We are one NFL game in the book, and there's already a lot to learn for fantasy purposes. Both the Kansas City Chiefs and Houston Texans went through major changes in their backfields, and the Texans rolled out some brand new receivers. In some cases our assumptions going into the season were confirmed, but there are other players whose stock we'll have to adjust already.
This will be an ongoing series throughout the NFL season after Sunday’s slate of action and also for notable Thursday and Monday night games. At least once per week I’ll look at the snaps taken by skill players in various situations to see how that compares to players' past usage and what that means about their future.
Clyde Edwards-Helaire breakout game
Clyde Edwards-Helaire had a monster game, rushing for 135 yards on 25 carries and a touchdown. He didn’t have any catches despite being targeted. Clearly, he'll have even bigger games in the near future.
Over the first half, Edwards-Helaire saw 23 snaps to Darrel Williams‘ 16. Williams played more than Edwards-Helaire on third and fourth downs, and Williams had all of the snaps in the two-minute drill Kansas City ran to end the first half. In the second half, the Chiefs trusted Edwards-Helaire more and he played in over 75% of snaps, including more third downs.
Chiefs halfback snap percentage by half
|Halfback||1st Half||2nd Half|
For other teams, what happened in the first half would be some cause for concern. Depending on game scripts, sometimes a back who sees more third down and two-minute drill snaps can end up with the majority of snaps due to the game script. No one expects the Chiefs to be down late in games trying to catch up often, so Edwards-Helaire should be safe there.
There's also reason to believe he can improve by playing better close to the goal line. Edwards-Helaire took all six of the Chiefs' carries within 5 yards of the end zone. He ran for -2 yards, which is bound to regress and lead to some touchdowns in future games.
The Chiefs appeared to trust Edwards-Helaire more as the game went on, and it wouldn’t be surprising if they're ready to unleash him for over 75% of snaps next week. He has experience running out the clock at the end of games, and that will be a common occurrence for Kansas City.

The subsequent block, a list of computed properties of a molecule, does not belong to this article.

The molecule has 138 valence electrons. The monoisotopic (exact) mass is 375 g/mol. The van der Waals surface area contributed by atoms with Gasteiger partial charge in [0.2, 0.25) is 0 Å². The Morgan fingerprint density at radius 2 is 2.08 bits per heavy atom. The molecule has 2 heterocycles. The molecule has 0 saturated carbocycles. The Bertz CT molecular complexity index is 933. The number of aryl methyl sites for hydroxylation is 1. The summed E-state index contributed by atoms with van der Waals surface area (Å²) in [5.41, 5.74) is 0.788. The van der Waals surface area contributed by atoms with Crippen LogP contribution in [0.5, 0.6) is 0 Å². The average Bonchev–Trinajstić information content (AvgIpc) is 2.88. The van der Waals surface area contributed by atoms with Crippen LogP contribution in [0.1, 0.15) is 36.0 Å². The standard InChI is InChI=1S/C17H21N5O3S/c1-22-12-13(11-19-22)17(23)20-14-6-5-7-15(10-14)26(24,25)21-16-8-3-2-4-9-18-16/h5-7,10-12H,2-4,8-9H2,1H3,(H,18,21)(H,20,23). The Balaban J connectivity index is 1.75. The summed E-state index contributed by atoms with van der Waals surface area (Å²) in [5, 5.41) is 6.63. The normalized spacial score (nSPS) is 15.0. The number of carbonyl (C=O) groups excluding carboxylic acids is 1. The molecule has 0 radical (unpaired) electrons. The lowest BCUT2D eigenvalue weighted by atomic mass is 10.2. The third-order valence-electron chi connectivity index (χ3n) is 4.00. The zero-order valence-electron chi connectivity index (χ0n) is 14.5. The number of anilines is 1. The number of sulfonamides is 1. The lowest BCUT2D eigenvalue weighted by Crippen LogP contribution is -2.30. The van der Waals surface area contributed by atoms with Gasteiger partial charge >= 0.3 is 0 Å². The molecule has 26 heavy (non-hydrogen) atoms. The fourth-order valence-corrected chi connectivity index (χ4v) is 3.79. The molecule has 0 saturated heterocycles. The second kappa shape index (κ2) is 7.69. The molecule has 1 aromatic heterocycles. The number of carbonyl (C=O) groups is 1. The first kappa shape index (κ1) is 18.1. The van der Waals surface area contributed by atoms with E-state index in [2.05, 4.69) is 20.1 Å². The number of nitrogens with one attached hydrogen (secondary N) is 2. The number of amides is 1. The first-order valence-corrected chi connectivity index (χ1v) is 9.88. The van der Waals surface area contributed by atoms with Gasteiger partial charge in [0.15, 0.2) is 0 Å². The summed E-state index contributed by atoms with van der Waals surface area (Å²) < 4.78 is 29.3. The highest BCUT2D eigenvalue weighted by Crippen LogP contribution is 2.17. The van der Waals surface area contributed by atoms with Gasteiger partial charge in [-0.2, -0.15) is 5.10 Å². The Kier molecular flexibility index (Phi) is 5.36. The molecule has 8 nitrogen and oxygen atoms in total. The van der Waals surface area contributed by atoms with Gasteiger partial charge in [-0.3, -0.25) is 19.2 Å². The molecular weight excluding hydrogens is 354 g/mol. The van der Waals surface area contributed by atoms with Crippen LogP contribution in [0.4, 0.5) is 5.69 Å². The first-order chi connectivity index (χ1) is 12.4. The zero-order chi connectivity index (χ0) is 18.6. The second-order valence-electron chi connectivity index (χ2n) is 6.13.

Darrel Williams didn’t do enough with his touches to make him any more than the handcuff. It is noteworthy that Williams was the only other halfback to get snaps. Darwin Thompson didn’t have any. If Edwards-Helaire ever were to get hurt, Williams would definitely be the one to own.
One Johnson up, another Johnson down
Last season, Duke Johnson Jr. averaged 34 snaps per game for the Texans, with a minimum of 21 snaps in each game. The addition of David Johnson was supposed to limit his snaps slightly, but David wasn’t expecting to have the same every-down role he had in Arizona.
It was clear in the first half that David was the every-down player and Duke was the backup. There were three plays in the first quarter where both were on the field, and two plays where Duke was in instead of David. Outside of that, David took every backfield snap in the first 28 minutes.
This is great news for those who drafted David, as he should have reliable touches regardless of game script. The Chiefs controlled time of possession in this game, which limited David’s touches, but there aren’t many teams that should be able to do it to the extreme that Kansas City did. This is also bad news for Duke. His role was only in the two-RB sets and occasionally to give David a break.
Houston HB carries and pass routes combined in first half
Things took a turn in the second half, with David getting dinged early but returning to action. Then Duke suffered a leg injury and did not return. If Duke were to miss any time, David could see upwards of 80% of the Texans' offensive snaps. Even if Duke Johnson doesn’t miss time, David Johnson‘s stock is on the rise with how much he played in the first half.
Texans Wide Receiver Rotation